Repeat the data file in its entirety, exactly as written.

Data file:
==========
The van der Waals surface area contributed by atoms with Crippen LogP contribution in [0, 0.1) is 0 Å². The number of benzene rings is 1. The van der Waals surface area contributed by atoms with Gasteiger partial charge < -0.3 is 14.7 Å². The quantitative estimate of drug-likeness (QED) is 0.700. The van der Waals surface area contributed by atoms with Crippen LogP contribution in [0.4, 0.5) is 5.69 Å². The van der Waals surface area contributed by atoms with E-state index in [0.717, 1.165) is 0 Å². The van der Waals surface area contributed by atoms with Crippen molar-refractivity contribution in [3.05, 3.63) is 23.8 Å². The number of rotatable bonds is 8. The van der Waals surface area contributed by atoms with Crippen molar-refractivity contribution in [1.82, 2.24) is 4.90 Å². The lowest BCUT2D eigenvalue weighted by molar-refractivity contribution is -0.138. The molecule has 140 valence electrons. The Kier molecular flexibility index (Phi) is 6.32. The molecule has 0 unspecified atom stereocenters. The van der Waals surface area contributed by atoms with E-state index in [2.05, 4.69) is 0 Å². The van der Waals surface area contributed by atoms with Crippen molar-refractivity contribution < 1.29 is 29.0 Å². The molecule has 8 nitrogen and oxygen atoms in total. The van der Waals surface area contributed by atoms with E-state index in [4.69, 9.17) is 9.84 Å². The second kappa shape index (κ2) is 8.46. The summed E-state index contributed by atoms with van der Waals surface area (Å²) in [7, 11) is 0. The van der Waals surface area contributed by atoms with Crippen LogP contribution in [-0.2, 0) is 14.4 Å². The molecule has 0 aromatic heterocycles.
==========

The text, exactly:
The van der Waals surface area contributed by atoms with Crippen LogP contribution in [0, 0.1) is 0 Å². The number of benzene rings is 1. The van der Waals surface area contributed by atoms with Gasteiger partial charge < -0.3 is 14.7 Å². The quantitative estimate of drug-likeness (QED) is 0.700. The van der Waals surface area contributed by atoms with Crippen LogP contribution in [0.4, 0.5) is 5.69 Å². The van der Waals surface area contributed by atoms with E-state index in [0.717, 1.165) is 0 Å². The van der Waals surface area contributed by atoms with Crippen molar-refractivity contribution in [3.05, 3.63) is 23.8 Å². The number of rotatable bonds is 8. The van der Waals surface area contributed by atoms with Crippen molar-refractivity contribution in [1.82, 2.24) is 4.90 Å². The lowest BCUT2D eigenvalue weighted by molar-refractivity contribution is -0.138. The molecule has 140 valence electrons. The Kier molecular flexibility index (Phi) is 6.32. The molecule has 0 unspecified atom stereocenters. The van der Waals surface area contributed by atoms with E-state index in [2.05, 4.69) is 0 Å². The van der Waals surface area contributed by atoms with Crippen molar-refractivity contribution < 1.29 is 29.0 Å². The molecule has 8 nitrogen and oxygen atoms in total. The van der Waals surface area contributed by atoms with E-state index in [4.69, 9.17) is 9.84 Å². The second kappa shape index (κ2) is 8.46. The summed E-state index contributed by atoms with van der Waals surface area (Å²) in [7, 11) is 0. The van der Waals surface area contributed by atoms with Crippen LogP contribution in [-0.2, 0) is 14.4 Å². The molecule has 0 aromatic heterocycles.